Wednesday, January 20, 2010

Iron Man, day two

My back is burning, a searing pain bisecting my left shoulder blade, so intense it's hard to fill my lungs to capacity. My mid back sports a duller ache, almost as if I'd been kicked a few days ago in the kidneys. My sciatica is throwing itself into the mix—a numb tingling in my left butt cheek that can explode into hurt so intense I can't put weight on that side, spasms shooting down the back of my leg. At this point even my breasts hurt, but I'm thinking that's more PMS than laundry hoisting.

My 45 year old body is saying fuck you, don't do that to me anymore.

(2 hours later)

Since starting this post, I've taken Iz to school and watched as she found out she didn't make the school play. The pain of watching her scan the list, over and over, making double, triple, quadruple sure she wasn't on it, that she didn't somehow overlook something, noting her friends and classmates in the cast but not her dulls my laundry injuries. She stood in front of the bulletin board, holding back tears, acting as if it was no big deal when I knew it was a huge, game-changing in a really hard year deal. An hour later, I still have tears in my eyes. This will be one of those moments she'll never forget. I often wonder what events will be the ones that stand out for Iz and Jack. I remember getting lost at Disney World when I was 12, angry there weren't enough tickets for me to go through the Swiss Family Robinson Tree House. I turned away, furious at being left out, and when I turned back, my family was gone. There was the time my dad locked me out of the house, when I was 7, and I wasn't allowed back in to read, my favorite pastime, until I could ride a bike. I remember being the understudy for the witch in the Wizard of Oz and finding out the morning of the performance that Terri, who'd won the part, was sick, that I'd be going on. My mom rushed my costume to school, but 10 minutes before the show started, Terri showed up. My stage debut dissolved back into Munchkin Land.

The memories that resonate most are so often fraught with pain, fear, disappointment. Not making the play is powerful enough to be one of those for her. It will be a touchstone in her life. Perhaps she'll learn a valuable lesson about making more of an effort, going after what she really wants, understanding that just because she really wants it doesn't mean it will happen. That sense of entitlement of early childhood, that you're the center of the universe, that life is really pretty good and you get what you want (for the most part), that birthday parties are filled with cupcakes and balloons, that someone will scoop you up and take care of you when you're hurt, is slipping away from her.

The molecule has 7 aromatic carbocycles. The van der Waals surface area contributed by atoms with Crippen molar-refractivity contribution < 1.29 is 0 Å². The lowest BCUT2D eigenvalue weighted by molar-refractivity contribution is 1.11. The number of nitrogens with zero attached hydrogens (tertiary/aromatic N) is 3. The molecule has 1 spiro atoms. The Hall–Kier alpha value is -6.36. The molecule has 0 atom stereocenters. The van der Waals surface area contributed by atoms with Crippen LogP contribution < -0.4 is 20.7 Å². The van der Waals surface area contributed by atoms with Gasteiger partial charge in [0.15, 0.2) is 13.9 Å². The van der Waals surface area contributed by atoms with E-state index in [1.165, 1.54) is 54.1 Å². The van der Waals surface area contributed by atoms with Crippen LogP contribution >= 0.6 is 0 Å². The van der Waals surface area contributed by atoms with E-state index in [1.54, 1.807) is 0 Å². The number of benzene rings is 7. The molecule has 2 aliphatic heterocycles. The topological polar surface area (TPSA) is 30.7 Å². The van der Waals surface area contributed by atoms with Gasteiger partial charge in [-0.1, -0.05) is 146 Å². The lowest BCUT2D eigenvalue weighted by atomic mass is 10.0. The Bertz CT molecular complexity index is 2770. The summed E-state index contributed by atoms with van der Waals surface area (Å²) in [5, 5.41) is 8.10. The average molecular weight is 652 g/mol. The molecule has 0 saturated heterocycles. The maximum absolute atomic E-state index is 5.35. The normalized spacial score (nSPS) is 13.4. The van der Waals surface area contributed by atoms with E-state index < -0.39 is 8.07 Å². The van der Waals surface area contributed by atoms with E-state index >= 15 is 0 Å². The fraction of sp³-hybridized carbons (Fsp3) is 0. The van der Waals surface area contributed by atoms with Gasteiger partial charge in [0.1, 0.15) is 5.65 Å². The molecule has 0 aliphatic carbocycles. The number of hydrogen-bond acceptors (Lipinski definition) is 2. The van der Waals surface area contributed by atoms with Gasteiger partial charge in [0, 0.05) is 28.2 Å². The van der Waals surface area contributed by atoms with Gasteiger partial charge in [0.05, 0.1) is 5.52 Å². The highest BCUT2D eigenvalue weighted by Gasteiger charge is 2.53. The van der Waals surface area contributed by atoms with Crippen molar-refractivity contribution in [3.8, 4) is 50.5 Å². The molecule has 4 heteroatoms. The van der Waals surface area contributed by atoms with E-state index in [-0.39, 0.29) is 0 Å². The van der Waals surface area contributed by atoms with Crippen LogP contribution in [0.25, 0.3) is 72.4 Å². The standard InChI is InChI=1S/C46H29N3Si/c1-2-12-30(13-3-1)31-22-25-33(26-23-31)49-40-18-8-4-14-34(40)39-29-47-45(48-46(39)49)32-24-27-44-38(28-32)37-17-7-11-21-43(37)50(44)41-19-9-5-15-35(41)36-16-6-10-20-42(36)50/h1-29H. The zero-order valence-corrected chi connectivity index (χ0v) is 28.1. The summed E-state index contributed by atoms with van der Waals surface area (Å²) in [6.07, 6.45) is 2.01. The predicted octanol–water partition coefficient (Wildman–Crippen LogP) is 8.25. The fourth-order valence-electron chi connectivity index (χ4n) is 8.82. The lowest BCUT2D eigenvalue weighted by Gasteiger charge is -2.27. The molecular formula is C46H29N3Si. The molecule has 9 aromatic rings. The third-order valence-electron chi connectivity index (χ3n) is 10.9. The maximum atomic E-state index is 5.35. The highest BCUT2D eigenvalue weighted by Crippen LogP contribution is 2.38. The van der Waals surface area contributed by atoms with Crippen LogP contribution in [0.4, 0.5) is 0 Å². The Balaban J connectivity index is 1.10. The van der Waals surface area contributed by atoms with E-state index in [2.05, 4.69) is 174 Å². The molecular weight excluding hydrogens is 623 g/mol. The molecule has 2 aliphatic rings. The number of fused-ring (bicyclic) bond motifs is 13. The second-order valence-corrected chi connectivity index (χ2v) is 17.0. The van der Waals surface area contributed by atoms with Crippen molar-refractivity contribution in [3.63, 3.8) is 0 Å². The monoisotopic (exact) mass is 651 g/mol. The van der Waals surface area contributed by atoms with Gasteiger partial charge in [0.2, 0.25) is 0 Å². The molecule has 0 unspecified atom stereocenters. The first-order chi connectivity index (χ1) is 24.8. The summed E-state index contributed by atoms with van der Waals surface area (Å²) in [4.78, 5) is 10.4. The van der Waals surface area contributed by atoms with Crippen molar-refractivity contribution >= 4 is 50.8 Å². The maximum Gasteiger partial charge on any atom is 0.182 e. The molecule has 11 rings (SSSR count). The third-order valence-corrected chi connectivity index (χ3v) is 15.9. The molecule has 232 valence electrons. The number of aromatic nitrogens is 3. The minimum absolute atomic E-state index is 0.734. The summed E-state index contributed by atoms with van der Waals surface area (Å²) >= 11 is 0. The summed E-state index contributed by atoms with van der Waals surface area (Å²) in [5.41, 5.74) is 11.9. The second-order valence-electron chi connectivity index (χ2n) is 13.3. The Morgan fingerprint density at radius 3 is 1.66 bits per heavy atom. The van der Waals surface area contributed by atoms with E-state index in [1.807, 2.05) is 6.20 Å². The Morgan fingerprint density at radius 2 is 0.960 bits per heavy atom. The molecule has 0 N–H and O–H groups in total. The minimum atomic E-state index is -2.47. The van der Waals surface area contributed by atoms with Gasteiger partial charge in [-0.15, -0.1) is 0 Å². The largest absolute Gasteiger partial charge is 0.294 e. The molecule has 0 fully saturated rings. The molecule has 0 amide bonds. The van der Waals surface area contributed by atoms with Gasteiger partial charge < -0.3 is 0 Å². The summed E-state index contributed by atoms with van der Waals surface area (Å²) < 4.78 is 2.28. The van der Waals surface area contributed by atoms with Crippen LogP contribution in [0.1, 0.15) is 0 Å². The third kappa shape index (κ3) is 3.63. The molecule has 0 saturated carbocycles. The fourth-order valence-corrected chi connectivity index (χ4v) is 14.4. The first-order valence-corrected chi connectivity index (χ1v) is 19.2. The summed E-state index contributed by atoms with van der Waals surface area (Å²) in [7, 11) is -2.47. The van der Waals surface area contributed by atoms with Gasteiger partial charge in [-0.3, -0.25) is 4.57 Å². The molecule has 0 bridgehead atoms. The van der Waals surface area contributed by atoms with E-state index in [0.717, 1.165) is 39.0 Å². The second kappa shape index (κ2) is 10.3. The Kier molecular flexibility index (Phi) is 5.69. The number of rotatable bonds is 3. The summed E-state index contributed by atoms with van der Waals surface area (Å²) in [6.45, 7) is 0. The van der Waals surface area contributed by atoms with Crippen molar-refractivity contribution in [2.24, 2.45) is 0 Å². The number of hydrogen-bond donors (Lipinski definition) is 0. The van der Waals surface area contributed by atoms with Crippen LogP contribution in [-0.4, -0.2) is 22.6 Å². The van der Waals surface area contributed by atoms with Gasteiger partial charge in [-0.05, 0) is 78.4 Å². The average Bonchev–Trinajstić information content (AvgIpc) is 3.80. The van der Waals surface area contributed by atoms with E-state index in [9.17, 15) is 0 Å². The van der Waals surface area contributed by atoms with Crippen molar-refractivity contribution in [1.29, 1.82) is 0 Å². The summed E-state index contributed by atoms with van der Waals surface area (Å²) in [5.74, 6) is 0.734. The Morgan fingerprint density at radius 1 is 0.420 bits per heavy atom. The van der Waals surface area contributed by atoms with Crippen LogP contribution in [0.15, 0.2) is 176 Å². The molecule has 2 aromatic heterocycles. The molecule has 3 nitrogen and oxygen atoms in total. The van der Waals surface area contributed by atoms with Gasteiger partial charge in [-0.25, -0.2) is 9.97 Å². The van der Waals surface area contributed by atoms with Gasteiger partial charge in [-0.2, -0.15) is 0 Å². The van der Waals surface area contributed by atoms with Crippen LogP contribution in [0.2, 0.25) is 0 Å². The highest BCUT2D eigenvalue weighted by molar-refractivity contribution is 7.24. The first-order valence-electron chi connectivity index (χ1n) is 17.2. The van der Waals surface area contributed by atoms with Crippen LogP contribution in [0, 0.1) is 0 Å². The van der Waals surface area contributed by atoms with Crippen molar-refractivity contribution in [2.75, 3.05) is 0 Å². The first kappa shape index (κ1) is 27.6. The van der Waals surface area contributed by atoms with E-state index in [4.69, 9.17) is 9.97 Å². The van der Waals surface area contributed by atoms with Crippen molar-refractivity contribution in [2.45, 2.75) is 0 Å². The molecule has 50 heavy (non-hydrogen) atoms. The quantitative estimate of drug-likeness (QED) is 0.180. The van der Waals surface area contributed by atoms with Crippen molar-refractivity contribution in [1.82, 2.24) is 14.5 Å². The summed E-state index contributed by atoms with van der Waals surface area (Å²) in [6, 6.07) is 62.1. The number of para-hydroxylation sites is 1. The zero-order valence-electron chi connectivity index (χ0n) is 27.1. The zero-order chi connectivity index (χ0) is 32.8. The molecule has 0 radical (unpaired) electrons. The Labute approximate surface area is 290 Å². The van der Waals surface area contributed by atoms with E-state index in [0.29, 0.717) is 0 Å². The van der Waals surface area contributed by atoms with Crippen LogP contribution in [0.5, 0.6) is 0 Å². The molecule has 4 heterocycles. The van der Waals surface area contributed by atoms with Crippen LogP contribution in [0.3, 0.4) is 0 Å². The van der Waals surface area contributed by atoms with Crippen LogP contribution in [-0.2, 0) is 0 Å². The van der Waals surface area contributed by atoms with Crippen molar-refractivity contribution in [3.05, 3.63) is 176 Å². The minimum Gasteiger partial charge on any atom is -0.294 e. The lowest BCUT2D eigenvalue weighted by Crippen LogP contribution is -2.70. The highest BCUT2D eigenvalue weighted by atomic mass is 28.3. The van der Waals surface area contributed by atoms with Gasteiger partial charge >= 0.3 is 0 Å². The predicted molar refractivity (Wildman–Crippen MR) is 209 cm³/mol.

I can't make it better anymore. And that's a part of getting older that's heartbreaking for me. The more independent she becomes, the more she'll own her experiences—I won't be able to fix things. I can listen. I can hug. I can hold her while she wails. I can be the recipient of violent angry outbursts, of mood swings that make my head spin to watch. I can assure her that what she's going through won't last forever, that things will feel good again, that life is full of ups and downs and it's all about knowing she'll be ok in the end. But, I can't take away the hurt. Hers, or mine.

I remember my mother telling me, as I suffered through something, that I couldn't understand how she hurt so much until I had a child of my own.

I get it.

It sucks.

Day 3 is all about the pain of being a mother of a child who's growing.

1 comment:

Amy Oscar said...

Oh how heart breaking... and how tragically human.

Your story brought a flashback: The day my daughter, a third grader with a smile and a hug for everyone, set off for her class's week long overnight trip to a farm in upstate NY.

Recently, Katie had been wrestling with a big challenge: FInding the special someone who would be her "best" friend. Now, her teacher's question: Who do you want to share a bunk bed with? had put her struggle into sharp focus.

Who would she choose? Would someone choose her? Who would sleep on the top bunk? Who on the bottom? We talked about this a great deal and finally, Katie made her choice.

Alas, the beloved "best" friend had been snapped up by a quicker, perhaps less insecure, child. Katie, always positive, rolled with it, partnering up with her second best pal.

I thought it was over - a potential crisis averted. But no. On the day they left, I stood on the train platform with the other parents, watching the children scramble for seats. Heart breaking, I saw it happen: Katie wound up sitting alone - one row behind her three best friends, who'd snuggled into the three-across seat before her.

It's ten years later and KT may not even remember this. But I do. I remember the crush of my heart against my ribcage as she pressed her palm to the window and the train pulled away - and the wrenching sobs as I realized, I cannot help her with this.

Though we mothers know (intellectually) that we must let our children suffer through such things, we suffer right along with them.

Today, in a strange reversal, my own mother is recovering from open heart surgery - and I, the daughter, am feeling HER suffering.

Today I'm thinking: This is how it's supposed to be: That the hearts of mothers and children are inextricably bound - designed to join and support one another, to make such situations bearable.